Was just driving to take care of some chores and the topic of conversation on Mark Madden's radio sports show (Madden was off, it was guest hosted today by Tim Benz) was the "all Tiger all the time" coverage of The Masters by CBS, which was being criticized by Benz and also by callers. Just as I figured, there's a lot of us out there disgusted by how the media has turned the washed-up 46 year old who's won but one major in 14 years, into an idol in the most blasphemous sense of the word. A recent column by Phil Mushnick of The New York Post was mentioned, which I looked up and it's right on point. Here's the relevant part about The Masters and CBS (he leaves out Rich Lerner and the Golf Channel, who are magnitudes worse than CBS when it comes to Tiger worship):
MLB, Masters coverage hit embarrassing new lows with on-air commentary
Then there was the CBS/ESPN coverage of the Masters — the most insulting, dishonest and maudlin presentation ever applied to a televised golf major. If you didn’t know better — and everyone attached to those telecasts did, but chose to treat us like drooling fools — you’d have thought Tiger Woods
was a returning war hero, severely wounded in action.
Thus we were involuntary participants in a religious retreat, a four-day worship service. “What a friend we have in Ti-ger!”
You wouldn’t know that “Tiger’s miraculous comeback” (Dottie Pepper several times) and “extraordinary courage” (everyone, all the time) was fully caused by his own rank negligence.
Or was it insignificant that this profile in courage was the result of Woods’ inability to stay awake while driving a car, once leading to his arrest for being wasted on opioids, the second time to police ignoring the first time by not investigating why he flipped his car at nearly twice the speed limit and was discovered unconscious?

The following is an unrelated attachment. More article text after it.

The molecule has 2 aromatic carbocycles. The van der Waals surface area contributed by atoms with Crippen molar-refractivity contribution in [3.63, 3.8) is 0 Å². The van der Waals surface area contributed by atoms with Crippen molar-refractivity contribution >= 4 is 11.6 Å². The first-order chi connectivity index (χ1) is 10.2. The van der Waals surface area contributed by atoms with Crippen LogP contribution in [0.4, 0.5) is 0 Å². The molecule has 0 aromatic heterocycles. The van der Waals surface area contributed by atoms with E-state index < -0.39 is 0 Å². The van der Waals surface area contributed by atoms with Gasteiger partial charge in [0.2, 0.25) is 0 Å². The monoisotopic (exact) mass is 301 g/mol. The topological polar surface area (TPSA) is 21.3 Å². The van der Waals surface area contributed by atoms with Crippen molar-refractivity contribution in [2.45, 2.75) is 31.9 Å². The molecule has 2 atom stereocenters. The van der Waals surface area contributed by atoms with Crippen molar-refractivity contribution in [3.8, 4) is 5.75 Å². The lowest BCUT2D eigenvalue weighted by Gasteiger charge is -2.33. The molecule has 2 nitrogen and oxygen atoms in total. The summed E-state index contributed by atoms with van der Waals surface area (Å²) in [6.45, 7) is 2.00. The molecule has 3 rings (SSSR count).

Had a guy named Joe returned to his job as a welder or window washer after such episodes — forget that Woods had often previously been treated by a doctor flown in from Canada, one who’d be convicted of dispensing illegal and mislabeled drugs, though Woods denies any use — the CBS/ESPN crews would have admired Joe’s courage or shaken their heads in disgust?
Yet even as Scottie Scheffler putted out on 18 to win the Masters, Jim Nantz continued to chant his adulation of Woods, who’d finished 23 shots back (but was the leader among those tied for 47th place). The theme of the first two rounds — “Tiger can win this!” — had become, “He’s the bravest man on Earth!”
It kills me to write this, because I know Nantz to be a good man, but he has sacrificed his credibility at the Altar of Tiger Woods. And if he doesn’t know it, genuine golf fans, as opposed to “Tiger!” yahoos, do. And have for years.
There was no break from the obsequious, the cloying and gushing that caused the intelligent to cringe. What should have been poured on our pancakes was used to clog our senses.
[great line! -- DW]
As S.J. Im putted to go 5-under Saturday, CBS’ Trevor Immelman could’ve allowed the scene to speak for itself. Instead, he told how Im was born “the year after Tiger won the Masters in 1997,” adding that Im “considers Tiger to be a god.” Not sure if he meant upper or lower case.
From Day 1, that this was a major was irrelevant. Countless noteworthy shots, many by the leaders, were relegated to dishonest “plausibly live” tape as CBS showed Woods, even after well out of it, walking a fairway, headed for the next hole, even waiting to hit while seated on a bench beside a tee box.
“Look! He’s smiling! You think he’s happy?”
“I hope so. He must be, he’s smiling.”
I wanted to see all of his shots, too, but wasn’t that the Masters being played in the background?
What a weekend. Two collectors’ items. Best left out for the garbage collectors.